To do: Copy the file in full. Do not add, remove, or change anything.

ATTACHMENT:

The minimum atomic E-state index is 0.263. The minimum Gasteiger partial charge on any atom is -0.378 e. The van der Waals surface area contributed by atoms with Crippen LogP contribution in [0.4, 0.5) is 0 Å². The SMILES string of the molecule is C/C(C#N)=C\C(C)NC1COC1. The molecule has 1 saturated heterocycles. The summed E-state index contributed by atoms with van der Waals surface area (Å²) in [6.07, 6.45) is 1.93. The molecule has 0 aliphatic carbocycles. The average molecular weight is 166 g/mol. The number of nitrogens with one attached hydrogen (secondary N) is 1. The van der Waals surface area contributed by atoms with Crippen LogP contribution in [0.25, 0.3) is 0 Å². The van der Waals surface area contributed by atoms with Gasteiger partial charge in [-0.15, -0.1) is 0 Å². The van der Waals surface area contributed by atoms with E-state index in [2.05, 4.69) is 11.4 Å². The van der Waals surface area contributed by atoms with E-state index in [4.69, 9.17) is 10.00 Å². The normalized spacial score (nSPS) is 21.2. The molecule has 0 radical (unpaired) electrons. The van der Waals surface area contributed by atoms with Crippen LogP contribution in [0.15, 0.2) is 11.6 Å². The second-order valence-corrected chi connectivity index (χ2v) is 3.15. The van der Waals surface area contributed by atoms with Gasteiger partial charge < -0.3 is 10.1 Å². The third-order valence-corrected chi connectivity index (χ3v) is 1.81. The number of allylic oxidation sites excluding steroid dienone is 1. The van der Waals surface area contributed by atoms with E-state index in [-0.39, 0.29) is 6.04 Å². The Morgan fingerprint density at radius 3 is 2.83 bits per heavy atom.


The minimum atomic E-state index is 0.263. The minimum Gasteiger partial charge on any atom is -0.378 e. The van der Waals surface area contributed by atoms with Crippen LogP contribution in [0.4, 0.5) is 0 Å². The SMILES string of the molecule is C/C(C#N)=C\C(C)NC1COC1. The molecule has 1 saturated heterocycles. The summed E-state index contributed by atoms with van der Waals surface area (Å²) in [6.07, 6.45) is 1.93. The molecule has 0 aliphatic carbocycles. The average molecular weight is 166 g/mol. The number of nitrogens with one attached hydrogen (secondary N) is 1. The van der Waals surface area contributed by atoms with Crippen LogP contribution in [0.25, 0.3) is 0 Å². The van der Waals surface area contributed by atoms with Gasteiger partial charge in [-0.15, -0.1) is 0 Å². The van der Waals surface area contributed by atoms with E-state index in [2.05, 4.69) is 11.4 Å². The van der Waals surface area contributed by atoms with E-state index in [4.69, 9.17) is 10.00 Å². The normalized spacial score (nSPS) is 21.2. The molecule has 0 radical (unpaired) electrons. The van der Waals surface area contributed by atoms with Crippen LogP contribution in [0.15, 0.2) is 11.6 Å². The second-order valence-corrected chi connectivity index (χ2v) is 3.15. The van der Waals surface area contributed by atoms with Gasteiger partial charge < -0.3 is 10.1 Å². The third-order valence-corrected chi connectivity index (χ3v) is 1.81. The number of allylic oxidation sites excluding steroid dienone is 1. The van der Waals surface area contributed by atoms with E-state index in [-0.39, 0.29) is 6.04 Å². The Morgan fingerprint density at radius 3 is 2.83 bits per heavy atom.